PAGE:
While the chatter surrounding Biogen’s controversial Alzheimer's med Aduhelm has largely been centered on a pivotal Medicare reimbursement decision as of late, analysts are pointing to one new study that suggests there may be “room for surprises” when it comes to the treatment’s safety.
In a note to clients on Wednesday, RBC Capital Markets analysts highlighted a recent study that applied Biogen’s publicly disclosed clinical trial inclusion criteria for Aduhelm to 911 patients in a geriatric outpatient unit at a hospital in Milan, Italy.
Researchers determined that only six patients, or less than 1% of those evaluated, would have qualified for the treatment’s clinical trials—known as Emerge and Engage—ahead of the FDA’s historic approval in June, according to a letter published in the Journal of the American Geriatrics Society in late July.
To the RBC analysts, this suggests that there’s room for previously undetected side effects for the infusion once it’s administered to thousands of patients beyond those who were represented in the clinical trials, according to the note.
“Though real-world translation of benefits observed in clinical trials is always a concern, this small study highlights the potentially outsized limitation the tightly controlled EMERGE and ENGAGE trials might have,” RBC said.
This could affect Aduhelm’s “narrative and ultimate launch curve, not to mention potential reimbursement breadth,” the analysts said. A Biogen spokesperson wasn’t immediately available for comment.
Biogen is awaiting a pivotal coverage decision from the Centers for Medicare & Medicaid Services (CMS) that could determine how many patients under government-run insurance plans will have access to the treatment. Hospitals and insurers are sitting in a holding pattern until CMS decides which Alzheimer’s patients will be covered, if any. Already, the Department of Veterans Affairs has decided against covering the drug.
In the meantime, the Cambridge, Massachusetts-based drugmaker has had to navigate a maelstrom of criticism since it scored an FDA accelerated approval and priced the drug at $56,000 per patient per year.
That criticism has also trickled over to U.S. drug regulators. The FDA first granted Aduhelm a wide-ranging label that gave Biogen free rein over the nearly 6 million Alzheimer’s patients living in the U.S. Facing backlash, the agency swiftly narrowed Aduhelm’s label to people with milder forms of the disease.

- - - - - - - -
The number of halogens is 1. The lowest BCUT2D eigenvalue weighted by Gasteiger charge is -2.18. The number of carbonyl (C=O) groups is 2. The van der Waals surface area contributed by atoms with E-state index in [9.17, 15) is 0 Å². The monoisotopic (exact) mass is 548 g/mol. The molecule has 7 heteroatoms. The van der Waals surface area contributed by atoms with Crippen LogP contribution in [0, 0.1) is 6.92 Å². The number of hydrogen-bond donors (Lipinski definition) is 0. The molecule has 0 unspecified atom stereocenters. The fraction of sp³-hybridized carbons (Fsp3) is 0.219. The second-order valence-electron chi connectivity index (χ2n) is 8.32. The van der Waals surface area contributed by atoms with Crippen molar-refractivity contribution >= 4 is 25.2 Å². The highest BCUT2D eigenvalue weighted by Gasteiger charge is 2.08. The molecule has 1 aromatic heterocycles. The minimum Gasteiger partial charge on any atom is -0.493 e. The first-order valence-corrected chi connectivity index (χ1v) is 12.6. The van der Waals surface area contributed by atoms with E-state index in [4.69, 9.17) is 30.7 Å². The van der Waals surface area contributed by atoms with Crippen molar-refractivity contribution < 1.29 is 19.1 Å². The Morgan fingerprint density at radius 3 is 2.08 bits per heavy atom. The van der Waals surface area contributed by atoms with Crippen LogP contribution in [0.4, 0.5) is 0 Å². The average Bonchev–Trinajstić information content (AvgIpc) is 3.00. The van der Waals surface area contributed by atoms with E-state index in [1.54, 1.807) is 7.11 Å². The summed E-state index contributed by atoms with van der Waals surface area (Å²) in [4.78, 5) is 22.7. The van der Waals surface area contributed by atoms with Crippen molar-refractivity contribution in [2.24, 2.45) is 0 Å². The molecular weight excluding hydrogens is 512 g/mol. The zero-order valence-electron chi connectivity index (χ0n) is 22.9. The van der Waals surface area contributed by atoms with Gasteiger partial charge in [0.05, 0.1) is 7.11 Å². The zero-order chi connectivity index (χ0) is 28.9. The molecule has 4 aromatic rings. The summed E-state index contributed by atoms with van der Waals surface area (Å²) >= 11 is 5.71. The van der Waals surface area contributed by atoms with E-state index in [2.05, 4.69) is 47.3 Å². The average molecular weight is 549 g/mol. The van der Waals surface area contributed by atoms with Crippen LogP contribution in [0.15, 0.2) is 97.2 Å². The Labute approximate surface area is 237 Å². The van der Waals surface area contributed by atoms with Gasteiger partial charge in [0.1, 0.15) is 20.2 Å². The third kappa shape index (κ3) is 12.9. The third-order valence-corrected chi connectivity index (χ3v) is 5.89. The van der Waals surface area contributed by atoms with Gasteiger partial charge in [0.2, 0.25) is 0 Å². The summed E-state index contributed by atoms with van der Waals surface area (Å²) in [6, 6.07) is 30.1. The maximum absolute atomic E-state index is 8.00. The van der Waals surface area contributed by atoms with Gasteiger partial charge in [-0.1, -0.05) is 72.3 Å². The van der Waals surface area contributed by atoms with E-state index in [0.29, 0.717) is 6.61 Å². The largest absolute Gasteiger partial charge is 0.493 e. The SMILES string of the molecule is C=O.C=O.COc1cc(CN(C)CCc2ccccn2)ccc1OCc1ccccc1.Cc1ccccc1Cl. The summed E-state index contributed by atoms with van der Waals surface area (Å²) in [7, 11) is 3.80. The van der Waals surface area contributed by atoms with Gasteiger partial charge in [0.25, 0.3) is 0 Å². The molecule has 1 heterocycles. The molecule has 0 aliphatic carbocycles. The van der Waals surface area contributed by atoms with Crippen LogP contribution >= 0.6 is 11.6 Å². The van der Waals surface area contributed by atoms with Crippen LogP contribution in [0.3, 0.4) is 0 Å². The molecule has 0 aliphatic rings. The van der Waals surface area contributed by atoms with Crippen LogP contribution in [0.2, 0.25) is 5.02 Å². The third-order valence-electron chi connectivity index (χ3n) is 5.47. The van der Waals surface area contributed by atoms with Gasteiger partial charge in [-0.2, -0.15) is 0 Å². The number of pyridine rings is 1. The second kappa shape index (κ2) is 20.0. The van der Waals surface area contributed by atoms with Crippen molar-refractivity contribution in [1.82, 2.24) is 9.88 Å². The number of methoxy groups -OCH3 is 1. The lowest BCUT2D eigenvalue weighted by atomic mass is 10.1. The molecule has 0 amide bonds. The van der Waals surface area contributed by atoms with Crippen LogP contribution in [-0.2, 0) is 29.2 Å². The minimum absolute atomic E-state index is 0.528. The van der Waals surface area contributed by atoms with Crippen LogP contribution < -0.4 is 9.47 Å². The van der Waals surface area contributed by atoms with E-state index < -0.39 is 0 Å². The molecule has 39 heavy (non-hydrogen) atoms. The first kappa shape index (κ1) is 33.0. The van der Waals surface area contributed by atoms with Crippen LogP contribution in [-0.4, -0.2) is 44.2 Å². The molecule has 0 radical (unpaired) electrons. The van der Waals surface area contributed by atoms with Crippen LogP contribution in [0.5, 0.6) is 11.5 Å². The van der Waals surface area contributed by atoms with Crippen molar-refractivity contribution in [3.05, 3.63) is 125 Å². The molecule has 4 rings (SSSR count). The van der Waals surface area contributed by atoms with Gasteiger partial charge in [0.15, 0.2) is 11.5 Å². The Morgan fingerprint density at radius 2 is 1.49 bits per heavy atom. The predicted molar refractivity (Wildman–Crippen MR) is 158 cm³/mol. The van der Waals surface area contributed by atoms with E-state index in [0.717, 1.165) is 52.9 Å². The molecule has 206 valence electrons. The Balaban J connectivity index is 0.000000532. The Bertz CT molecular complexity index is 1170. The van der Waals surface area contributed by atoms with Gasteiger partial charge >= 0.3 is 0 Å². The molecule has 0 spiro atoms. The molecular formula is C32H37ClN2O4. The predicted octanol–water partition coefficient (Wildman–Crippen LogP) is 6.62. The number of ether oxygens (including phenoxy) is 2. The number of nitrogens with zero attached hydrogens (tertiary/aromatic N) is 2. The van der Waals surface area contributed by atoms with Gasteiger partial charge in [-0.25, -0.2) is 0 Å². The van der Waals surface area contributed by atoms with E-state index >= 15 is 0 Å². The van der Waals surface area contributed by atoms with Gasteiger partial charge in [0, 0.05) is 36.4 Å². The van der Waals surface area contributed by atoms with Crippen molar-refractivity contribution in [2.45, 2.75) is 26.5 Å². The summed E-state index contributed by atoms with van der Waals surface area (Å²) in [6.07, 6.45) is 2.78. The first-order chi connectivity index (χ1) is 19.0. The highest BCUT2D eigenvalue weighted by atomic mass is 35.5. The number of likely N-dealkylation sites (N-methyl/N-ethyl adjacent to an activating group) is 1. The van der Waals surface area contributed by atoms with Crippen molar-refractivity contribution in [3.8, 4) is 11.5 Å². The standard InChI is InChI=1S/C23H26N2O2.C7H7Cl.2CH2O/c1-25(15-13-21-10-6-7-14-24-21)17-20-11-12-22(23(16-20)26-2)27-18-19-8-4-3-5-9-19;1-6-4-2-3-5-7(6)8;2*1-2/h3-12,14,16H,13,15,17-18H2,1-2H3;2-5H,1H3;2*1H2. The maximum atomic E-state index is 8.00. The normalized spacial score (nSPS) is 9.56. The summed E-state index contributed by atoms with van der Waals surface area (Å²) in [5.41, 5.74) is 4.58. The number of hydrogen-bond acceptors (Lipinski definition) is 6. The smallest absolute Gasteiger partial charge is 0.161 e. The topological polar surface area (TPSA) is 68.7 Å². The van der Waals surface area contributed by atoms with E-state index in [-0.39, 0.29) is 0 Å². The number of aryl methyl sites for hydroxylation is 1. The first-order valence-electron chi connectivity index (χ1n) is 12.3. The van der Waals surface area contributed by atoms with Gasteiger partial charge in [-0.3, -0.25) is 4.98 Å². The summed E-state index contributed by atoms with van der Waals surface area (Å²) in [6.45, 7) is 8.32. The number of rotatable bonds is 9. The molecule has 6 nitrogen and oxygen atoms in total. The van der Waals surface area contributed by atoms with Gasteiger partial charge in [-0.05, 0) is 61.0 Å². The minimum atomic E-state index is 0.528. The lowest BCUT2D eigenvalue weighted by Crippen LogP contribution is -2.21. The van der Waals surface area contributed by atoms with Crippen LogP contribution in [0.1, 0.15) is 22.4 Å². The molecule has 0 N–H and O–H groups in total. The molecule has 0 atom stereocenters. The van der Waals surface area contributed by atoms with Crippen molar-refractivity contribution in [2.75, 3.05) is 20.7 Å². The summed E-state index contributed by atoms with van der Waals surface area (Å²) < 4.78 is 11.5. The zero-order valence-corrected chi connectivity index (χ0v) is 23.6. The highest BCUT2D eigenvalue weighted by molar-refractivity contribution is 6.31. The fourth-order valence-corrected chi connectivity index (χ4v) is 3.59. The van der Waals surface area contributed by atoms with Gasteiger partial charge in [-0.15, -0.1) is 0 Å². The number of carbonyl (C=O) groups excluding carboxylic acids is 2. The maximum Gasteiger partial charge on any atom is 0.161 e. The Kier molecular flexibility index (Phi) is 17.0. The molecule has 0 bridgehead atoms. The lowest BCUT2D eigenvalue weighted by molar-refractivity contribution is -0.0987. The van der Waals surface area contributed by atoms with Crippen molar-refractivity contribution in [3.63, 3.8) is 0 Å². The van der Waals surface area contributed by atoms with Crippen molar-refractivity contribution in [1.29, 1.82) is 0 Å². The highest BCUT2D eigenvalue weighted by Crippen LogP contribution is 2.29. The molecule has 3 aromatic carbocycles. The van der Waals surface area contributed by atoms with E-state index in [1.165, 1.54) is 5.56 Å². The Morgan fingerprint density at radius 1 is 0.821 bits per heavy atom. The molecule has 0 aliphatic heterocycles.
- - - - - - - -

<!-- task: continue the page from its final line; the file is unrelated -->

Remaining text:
Still, even the FDA’s updated Aduhelm label covers far more patients than were studied under Biogen’s clinical trial program, the study’s researchers wrote.
If the new label is applied to the 911 patients examined at the Milan hospital, roughly 34% of them, or 311 people, would qualify for Aduhelm—a 52-fold increase compared to those who would qualify for a clinical trial, according to the study.
That makes it “clear how the resulting gap between the research and ‘real world’ fields is massive,” researchers said.
To be sure, the study has its limitations and should be cautiously interpreted, the researchers pointed out. That’s because the findings focused on the experience of just a single clinical site and were obtained by adapting the research criteria to the data routinely collected as part of the clinical activities.
It’s also unclear whether Biogen or trial investigators made potential modifications to eligibility criteria beyond what was publicly disclosed given that there hasn’t been an article from the studies published in a peer-reviewed journal, the researchers said.
Meanwhile, Aduhelm is also being closely watched through post-marketing studies, including a phase 4 observational study intended to discover the drug's safety and impact on the disease in 6,000 patients, according to details released during the Alzheimer’s Association International Conference in late July.
One gray area researchers intend to investigate is Aduhelm’s impact on diverse patients, including at least 500 African American and 500 Hispanic people. The study will also include people who may not typically qualify for clinical trials, like those with diabetes, high blood pressure and cancer, the study’s organizers told Fierce Pharma in July.